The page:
Originally posted by talzamir
I thought of this by reflecting the whole situation over the mirror OA. The mirror OB is shown in the reflected area as OB', the field of the angle AOB as B'OA, and the origin of the beam of light C, as C'. The light from C hits the mirror OA and bounces off from it, but the mirror image of the reflected beam, in B'OA, continues in a incoming (incident?) be gin of the beam to the place where the mirrors join, so very close to the distance times 2.
What I don't see is the beam returning at all. You can aim the beam so it is perpendicular to the other mirror and it will of course come right back at you exactly then be gone forever.
But aiming it slightly towards the apex, where the mirrors meet, it looks to me like the place where the mirrors touch would not allow a reflection to start up going back.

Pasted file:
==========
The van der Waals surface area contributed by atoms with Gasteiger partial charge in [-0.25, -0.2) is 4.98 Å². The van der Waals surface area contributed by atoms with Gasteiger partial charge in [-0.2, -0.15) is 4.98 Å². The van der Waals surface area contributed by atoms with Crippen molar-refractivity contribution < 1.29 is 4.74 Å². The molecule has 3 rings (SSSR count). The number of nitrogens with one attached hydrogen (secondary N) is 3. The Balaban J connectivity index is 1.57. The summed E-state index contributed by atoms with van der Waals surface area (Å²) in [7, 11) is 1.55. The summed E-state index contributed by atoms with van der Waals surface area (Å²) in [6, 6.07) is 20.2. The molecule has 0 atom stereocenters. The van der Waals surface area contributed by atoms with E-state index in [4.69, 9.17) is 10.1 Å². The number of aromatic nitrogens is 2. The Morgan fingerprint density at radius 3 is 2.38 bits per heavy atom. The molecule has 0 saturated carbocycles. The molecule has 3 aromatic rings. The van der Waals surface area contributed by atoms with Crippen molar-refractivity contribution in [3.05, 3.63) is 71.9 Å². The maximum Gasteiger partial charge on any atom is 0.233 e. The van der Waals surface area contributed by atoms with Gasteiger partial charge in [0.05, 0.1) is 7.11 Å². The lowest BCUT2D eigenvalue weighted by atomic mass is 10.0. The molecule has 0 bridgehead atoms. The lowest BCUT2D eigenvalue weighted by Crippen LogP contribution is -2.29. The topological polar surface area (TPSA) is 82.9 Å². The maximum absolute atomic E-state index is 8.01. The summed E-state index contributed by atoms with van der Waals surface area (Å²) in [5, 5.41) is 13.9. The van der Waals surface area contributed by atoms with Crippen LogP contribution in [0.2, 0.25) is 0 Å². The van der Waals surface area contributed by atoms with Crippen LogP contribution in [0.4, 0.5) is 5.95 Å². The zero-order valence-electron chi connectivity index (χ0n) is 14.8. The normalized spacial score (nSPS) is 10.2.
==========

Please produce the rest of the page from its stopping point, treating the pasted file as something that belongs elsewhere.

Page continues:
Like I said, the size of the opening would get to a point where the gap would be a lot smaller than whatever wavelength you use, say one micron, and the gap gets down to say 0.1 micron, there can be no reflection since that gap is smaller than the wavelength being sent, in this case, 1 micron.
It seems to me there would be beam travel only in one direction, towards the apex where the mirrors meet and no reflection back.
Picture the mirrors as being as perfect as you can make it, say a coating of 100% pure aluminum or gold and the thickness of the gold layer is even to within one atomic size, then the gap between the mirrors would eventually reach a point where there was about one gold atom width apart, so at some point along that path, say when the gap was 2 microns apart, reflections could still take place but the gap when it is less than 0.5 microns would mean there was no room for a reflection.